Wealthfront is buying San Francisco-based Grove Advisors, according to an announcement made today, but the acquired registered investment advisor will be dropping its clients. Grove Advisors, which lists 42 accounts and $4 million in assets under management in its regulatory filings, will be “shift[ing] our focus to building technology and automation on a large and growing platform,” according to an email provided to clients. Grove is turning to tech-advisor hybrid Facet Wealth to provide advisor services, including financial planning, for the clients it is jettisoning.
“As of August 23rd, Grove itself will no longer offer financial planning services or investment advisory services to clients. To facilitate the transition to Facet, Grove has entered a strategic agreement with them to offer financial planning to those of our clients who are interested in continuing to receive fiduciary, flat-fee financial advice,” according to information provided by Grove. The firm offered clients three check-ins per year, a "dedicated financial planner," investment recommendations and a strategy session, along with other financial services, for a flat fee of $780 per year, billed monthly, with a one-time setup fee of $560.
Both Facet and Grove were focused on "virtual financial planning," so it made sense for Facet to be first in line to acquire the RIA's clients, said Anders Jones, CEO at Facet. The actual number of households that will be eligible for transition to Facet is closer to 500, he said, noting that the regulatory filings for Grove were outdated. He expects "a chunk of the CFPs" at Grove to transition to Facet, along with some of the planning team management. "If we got three or four of their planning team, we'd be really happy with that. Their team is a bit smaller than ours," he said. Grove counted 17 employees in its most recent regulatory filing. CFPs that move to Facet from Grove will work from home as part of the remote advisor services offered by Facet.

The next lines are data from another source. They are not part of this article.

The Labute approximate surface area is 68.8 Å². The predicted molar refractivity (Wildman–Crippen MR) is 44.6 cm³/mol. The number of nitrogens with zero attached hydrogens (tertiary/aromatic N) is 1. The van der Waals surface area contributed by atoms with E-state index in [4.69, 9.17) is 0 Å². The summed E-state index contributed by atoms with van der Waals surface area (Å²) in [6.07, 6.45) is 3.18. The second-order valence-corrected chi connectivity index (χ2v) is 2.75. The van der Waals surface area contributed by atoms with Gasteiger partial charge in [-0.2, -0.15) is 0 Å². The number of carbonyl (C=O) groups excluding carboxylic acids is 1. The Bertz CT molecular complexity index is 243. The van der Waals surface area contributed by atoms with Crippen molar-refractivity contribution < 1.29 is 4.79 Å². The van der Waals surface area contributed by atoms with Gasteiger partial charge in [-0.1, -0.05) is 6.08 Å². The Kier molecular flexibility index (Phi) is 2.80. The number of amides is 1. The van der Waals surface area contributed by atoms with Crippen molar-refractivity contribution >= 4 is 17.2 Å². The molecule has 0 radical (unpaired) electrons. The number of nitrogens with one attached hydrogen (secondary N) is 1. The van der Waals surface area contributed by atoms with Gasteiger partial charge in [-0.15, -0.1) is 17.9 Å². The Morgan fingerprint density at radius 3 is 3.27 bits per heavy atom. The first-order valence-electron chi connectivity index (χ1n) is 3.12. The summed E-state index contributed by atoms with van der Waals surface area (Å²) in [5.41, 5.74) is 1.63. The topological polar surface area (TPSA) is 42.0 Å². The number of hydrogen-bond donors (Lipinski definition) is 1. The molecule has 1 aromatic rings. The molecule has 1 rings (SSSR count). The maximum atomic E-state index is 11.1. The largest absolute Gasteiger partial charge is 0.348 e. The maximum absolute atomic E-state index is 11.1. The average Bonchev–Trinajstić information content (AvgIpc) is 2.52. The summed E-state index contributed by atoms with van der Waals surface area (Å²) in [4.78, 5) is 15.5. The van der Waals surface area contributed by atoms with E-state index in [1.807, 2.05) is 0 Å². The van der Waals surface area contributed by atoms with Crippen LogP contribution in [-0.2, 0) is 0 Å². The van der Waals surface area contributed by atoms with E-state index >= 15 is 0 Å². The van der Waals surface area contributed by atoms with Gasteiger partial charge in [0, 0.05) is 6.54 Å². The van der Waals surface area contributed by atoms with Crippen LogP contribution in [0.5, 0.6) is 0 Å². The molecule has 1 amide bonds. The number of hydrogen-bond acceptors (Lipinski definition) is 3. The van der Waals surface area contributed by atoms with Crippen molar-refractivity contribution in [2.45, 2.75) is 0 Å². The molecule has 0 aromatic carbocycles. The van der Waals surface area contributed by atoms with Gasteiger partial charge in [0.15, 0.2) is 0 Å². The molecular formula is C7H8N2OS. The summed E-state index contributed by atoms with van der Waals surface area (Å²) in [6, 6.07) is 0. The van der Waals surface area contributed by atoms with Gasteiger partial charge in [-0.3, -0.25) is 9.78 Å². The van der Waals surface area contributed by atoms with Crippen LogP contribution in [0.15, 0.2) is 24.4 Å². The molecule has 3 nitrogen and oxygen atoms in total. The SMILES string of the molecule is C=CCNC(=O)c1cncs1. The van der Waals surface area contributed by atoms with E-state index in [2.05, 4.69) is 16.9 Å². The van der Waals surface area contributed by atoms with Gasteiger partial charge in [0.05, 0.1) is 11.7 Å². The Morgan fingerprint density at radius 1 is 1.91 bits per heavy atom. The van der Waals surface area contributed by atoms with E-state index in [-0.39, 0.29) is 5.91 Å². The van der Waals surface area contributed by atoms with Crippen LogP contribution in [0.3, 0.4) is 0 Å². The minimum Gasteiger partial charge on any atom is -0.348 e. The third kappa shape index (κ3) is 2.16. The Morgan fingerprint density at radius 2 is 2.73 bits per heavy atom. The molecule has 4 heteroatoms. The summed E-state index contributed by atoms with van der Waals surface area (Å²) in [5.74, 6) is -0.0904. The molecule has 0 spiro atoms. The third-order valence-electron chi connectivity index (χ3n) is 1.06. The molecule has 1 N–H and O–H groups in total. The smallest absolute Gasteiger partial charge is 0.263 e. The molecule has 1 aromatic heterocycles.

Facet has about 20 CFPs right now, said Jones, with clusters in Phoenix, Ariz. and Tampa Bay, Fla. The remotely located advisors are spread across more than a dozen states, he added.
By buying tech, not clients, Wealthfront is signaling it is more interested in the intellectual property of Grove than the investors benefitting from it. “Grove clients signed up for a hybrid financial planning service and we want to respect that preference,” said Kate Wauck, spokesperson for Wealthfront. “As such, Grove is working with Facet Wealth to offer current clients the option to continue to receive flat-fee fiduciary advice from CFPs.” She noted Wealthfront is “delivering financial advice solely through technology.”
Grove's sale to Wealthfront, which believes "financial planning and advice does not need to be delivered through a person," is an about-face for Grove co-founder and CEO Chris Hutchins. Just two years ago he was championing human-provided financial advice. "Understanding people's priorities, their goals, their risks, their families, is something that I don't think software can perfectly do right now," Hutchins said at the time. "Our goal isn't to replace the human financial advisors in the country with a bunch of software algorithms; it's to make software allow them to be the most efficient possible so we can kind of have the best of both worlds."